Birch Trees Droop at Night with No Rays in Sight

时间:2016-09-23 16:34:16  / 编辑:Abby
   It’s easy to see that some plants change from day to night—flowers open and close, and even turn to face the sun. In 1880 Darwin noted that the leaves and seedlings of various plants appeared to engage in nighttime changes that he called sleep. But there’s now evidence that some entire trees may have their own version of sleep, which lets them recharge for the following day. That’s according to a study in the journal Frontiers in Plant Science. [Eetu Puttonen et al., Quantification of Overnight Movement of Birch (Betula pendula) Branches and Foliage with Short Interval Terrestrial Laser Scanning]

  Researchers used lasers to scan birch trees in both Finland and Austria. They found that the branches drooped by as much as four inches at night compared with daytime.

  And exposure to the elements was not responsible—the trees were surveyed from sunset to sunrise over enough time to rule out the changes being caused by wind or other external environmental factors.The researchers have a couple of ideas about what’s causing the branches to slouch.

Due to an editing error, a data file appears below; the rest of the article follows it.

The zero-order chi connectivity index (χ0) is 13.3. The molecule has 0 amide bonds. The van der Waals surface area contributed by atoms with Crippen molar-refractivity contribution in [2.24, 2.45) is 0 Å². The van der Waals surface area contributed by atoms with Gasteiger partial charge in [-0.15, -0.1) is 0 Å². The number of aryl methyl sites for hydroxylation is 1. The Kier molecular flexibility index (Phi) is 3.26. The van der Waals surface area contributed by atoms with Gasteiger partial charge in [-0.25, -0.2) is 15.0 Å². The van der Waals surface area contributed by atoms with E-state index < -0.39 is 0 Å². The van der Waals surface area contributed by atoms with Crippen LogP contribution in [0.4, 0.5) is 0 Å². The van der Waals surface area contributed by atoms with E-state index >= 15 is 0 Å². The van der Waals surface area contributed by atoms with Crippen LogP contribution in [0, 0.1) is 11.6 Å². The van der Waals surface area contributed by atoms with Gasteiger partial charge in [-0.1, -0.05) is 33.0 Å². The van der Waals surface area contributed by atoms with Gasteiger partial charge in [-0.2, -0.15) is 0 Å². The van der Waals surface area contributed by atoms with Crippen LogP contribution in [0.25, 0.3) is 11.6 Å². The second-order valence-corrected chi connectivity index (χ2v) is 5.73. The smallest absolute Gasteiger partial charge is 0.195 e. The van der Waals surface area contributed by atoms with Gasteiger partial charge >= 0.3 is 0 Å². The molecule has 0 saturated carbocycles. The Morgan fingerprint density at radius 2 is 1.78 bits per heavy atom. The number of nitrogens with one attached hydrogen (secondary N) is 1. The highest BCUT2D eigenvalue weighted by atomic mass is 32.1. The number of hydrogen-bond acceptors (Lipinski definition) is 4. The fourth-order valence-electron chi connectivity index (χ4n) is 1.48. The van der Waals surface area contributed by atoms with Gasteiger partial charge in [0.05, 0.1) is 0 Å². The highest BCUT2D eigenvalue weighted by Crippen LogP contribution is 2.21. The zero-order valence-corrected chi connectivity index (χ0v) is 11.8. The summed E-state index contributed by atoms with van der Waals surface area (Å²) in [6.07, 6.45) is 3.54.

One is that the fluid pressure inside the tree decreases—something like dehydration.The other proposal is that the trees are actually engaged in a botanical version of sleep. During the daylight hours the leaves perk upwards to get more sun, but with no chance to catch rays at night, they relax. And even before the sun rose, some branches were found to be returning to their daytime position—as the researchers say, perhaps governed by their internal circadian clock in preparation for a new day of light gathering.

  But unlike us, there’s no evidence that trees sleep in on the weekend.

  —Erika Beras




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